Standing Ovations & And Furthermore – Judi Dench
Yesterday, there was a standing ovation at the National Theatre for Hamlet. There was something very satisfying about being part of an audience that can show its appreciation for the production they’ve just seen. The standing ovation started as a coy gesture by a few people, but grew to nearly the whole audience. I felt really pleased with myself for being one of the first onto my feet. I was getting some practice being at the las night/matinée of the long ensemble in Stratford and was getting a little less conscious of myself. I had also finished Judi Dench’s autobiography And Furthermore where she talks about the British being more reserved than the Americans and that the Americans are much more likely to show their appreciation by clapping on an entrance and standing at the end of the play. This spurred me on to be less reserved than normal and to stand at the end of a production I’d admired on a previous visit and had, with regret, stayed seated at the end.
Yes, I’ve just finished And Furthermore, Judi Dench’s autobiography. When I say that I have finished it, I have finished the audiobook version read by Samantha Bond. As I was listening, I wasn’t thinking that this was Samantha Bond reading, but Judi Dench telling her story. Bond was able to pick up Dench’s voice brilliantly and there were some ironic moments when Dench is talking about working with Bond. For example, when Dench talks about directing Bond as Beatrice in Kenneth Branagh’s Renaissance Company, Much Ado About Nothing.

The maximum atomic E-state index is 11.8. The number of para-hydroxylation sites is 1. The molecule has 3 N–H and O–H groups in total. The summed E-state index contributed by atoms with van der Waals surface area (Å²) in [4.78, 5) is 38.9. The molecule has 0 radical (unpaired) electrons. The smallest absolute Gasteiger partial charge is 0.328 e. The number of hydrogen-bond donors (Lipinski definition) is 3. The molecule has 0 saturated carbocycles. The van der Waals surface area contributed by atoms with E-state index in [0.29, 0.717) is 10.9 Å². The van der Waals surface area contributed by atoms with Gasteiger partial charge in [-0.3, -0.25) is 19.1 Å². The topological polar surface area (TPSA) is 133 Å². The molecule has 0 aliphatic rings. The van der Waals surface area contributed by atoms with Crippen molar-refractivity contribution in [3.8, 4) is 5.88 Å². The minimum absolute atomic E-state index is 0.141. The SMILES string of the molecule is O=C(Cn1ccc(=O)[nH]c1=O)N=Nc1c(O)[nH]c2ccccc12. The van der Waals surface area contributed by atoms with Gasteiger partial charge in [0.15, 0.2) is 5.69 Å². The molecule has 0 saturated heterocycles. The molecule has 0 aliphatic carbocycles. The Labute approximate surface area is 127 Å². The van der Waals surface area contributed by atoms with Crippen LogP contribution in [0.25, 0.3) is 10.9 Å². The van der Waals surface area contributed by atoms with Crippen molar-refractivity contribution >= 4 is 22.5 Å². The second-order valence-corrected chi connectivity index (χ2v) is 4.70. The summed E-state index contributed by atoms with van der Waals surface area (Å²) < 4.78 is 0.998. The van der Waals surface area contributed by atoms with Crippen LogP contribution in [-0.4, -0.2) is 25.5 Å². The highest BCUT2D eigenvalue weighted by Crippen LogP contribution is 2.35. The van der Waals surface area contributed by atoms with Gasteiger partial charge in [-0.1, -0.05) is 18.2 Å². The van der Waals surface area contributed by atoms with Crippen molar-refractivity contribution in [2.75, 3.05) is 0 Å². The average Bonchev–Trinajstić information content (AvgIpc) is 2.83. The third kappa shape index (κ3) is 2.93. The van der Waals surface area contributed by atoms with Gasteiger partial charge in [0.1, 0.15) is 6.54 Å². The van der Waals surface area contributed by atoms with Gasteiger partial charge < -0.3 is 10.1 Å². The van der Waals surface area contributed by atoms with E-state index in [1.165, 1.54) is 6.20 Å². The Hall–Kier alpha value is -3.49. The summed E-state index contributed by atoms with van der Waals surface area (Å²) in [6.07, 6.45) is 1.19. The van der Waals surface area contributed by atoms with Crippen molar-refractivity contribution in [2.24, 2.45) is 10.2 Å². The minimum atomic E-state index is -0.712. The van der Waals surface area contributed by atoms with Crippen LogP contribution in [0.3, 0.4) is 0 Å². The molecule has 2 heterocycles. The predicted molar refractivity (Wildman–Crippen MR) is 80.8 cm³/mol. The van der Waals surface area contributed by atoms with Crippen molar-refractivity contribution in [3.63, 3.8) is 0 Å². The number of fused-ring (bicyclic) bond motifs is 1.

The one thing that really comes across is Dench’s humour. There always seems to be lots of laughter where Dench works. Dench talks about the surprise walk on parts she has undertaken in other people’s productions as well as the continuing saga of the black glove! As well as the successes and happy times, Dench shares sad moments with us, such as her husband Michael William’s sad death from cancer. What I liked about this book was that Dench was always very reflective, always willing to learn from things that didn’t go so well, as well as the performances which were clearly well received. In the book, Dench talks about the intrusive journalism that goes beyond the professional and pries into the private, and I thought the book struck a good balance between letting the reader/listener know something about Dench’s approach to her work, as well as keeping some things private.
And Furthermore is a survey of Dench’s professional life, her theatre work, her television work and later in her career, her film work. It is therefore, a history of the RSC, the National Theatre and other creative projects such as Kenneth Branagh’s Renaissance Company. It’s extremely enjoyable, and very informative. I really enjoyed it.
And Furthermore audiobook is available from Audible http://www.audible.co.uk
I think the only time I’ve ever stood at the end of play (other than to leave, obviously) is so I could see the actors as the people in front were standing and had the cover of everyone else.
There have been times when I’ve wanted to but you are right there is a inherent reserve in us Brits holding us back from showing our true feelings. Perhaps I should be like you and be bold the next time I see an exceptional play.